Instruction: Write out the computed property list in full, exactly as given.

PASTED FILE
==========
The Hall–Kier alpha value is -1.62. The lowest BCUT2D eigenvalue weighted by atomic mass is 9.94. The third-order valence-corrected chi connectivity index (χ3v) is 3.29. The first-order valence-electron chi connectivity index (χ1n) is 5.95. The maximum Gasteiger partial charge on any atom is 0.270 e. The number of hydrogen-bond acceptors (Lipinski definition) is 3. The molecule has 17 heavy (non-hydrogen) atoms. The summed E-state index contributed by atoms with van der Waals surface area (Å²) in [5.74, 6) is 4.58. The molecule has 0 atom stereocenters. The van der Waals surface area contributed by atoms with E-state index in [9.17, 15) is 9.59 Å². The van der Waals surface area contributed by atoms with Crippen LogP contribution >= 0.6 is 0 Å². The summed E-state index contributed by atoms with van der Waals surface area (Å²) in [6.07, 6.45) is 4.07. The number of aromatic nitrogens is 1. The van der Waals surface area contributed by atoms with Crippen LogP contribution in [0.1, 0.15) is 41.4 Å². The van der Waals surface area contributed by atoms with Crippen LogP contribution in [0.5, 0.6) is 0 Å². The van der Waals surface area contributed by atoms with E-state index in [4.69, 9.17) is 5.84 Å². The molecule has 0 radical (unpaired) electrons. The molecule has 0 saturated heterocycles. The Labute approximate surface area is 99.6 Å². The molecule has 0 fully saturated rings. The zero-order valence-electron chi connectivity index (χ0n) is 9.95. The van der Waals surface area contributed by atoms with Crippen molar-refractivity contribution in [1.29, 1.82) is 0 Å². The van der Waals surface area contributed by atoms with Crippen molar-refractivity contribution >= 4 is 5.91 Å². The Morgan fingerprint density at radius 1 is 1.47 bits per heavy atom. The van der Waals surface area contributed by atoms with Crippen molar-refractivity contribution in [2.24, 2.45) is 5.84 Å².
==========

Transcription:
The Hall–Kier alpha value is -1.62. The lowest BCUT2D eigenvalue weighted by atomic mass is 9.94. The third-order valence-corrected chi connectivity index (χ3v) is 3.29. The first-order valence-electron chi connectivity index (χ1n) is 5.95. The maximum Gasteiger partial charge on any atom is 0.270 e. The number of hydrogen-bond acceptors (Lipinski definition) is 3. The molecule has 17 heavy (non-hydrogen) atoms. The summed E-state index contributed by atoms with van der Waals surface area (Å²) in [5.74, 6) is 4.58. The molecule has 0 atom stereocenters. The van der Waals surface area contributed by atoms with E-state index in [9.17, 15) is 9.59 Å². The van der Waals surface area contributed by atoms with Crippen LogP contribution >= 0.6 is 0 Å². The summed E-state index contributed by atoms with van der Waals surface area (Å²) in [6.07, 6.45) is 4.07. The number of aromatic nitrogens is 1. The van der Waals surface area contributed by atoms with Crippen LogP contribution in [0.1, 0.15) is 41.4 Å². The van der Waals surface area contributed by atoms with Crippen LogP contribution in [0.5, 0.6) is 0 Å². The van der Waals surface area contributed by atoms with E-state index in [4.69, 9.17) is 5.84 Å². The molecule has 0 radical (unpaired) electrons. The molecule has 0 saturated heterocycles. The Labute approximate surface area is 99.6 Å². The molecule has 0 fully saturated rings. The zero-order valence-electron chi connectivity index (χ0n) is 9.95. The van der Waals surface area contributed by atoms with Crippen molar-refractivity contribution in [1.29, 1.82) is 0 Å². The van der Waals surface area contributed by atoms with Crippen molar-refractivity contribution >= 4 is 5.91 Å². The Morgan fingerprint density at radius 1 is 1.47 bits per heavy atom. The van der Waals surface area contributed by atoms with Crippen molar-refractivity contribution in [2.24, 2.45) is 5.84 Å².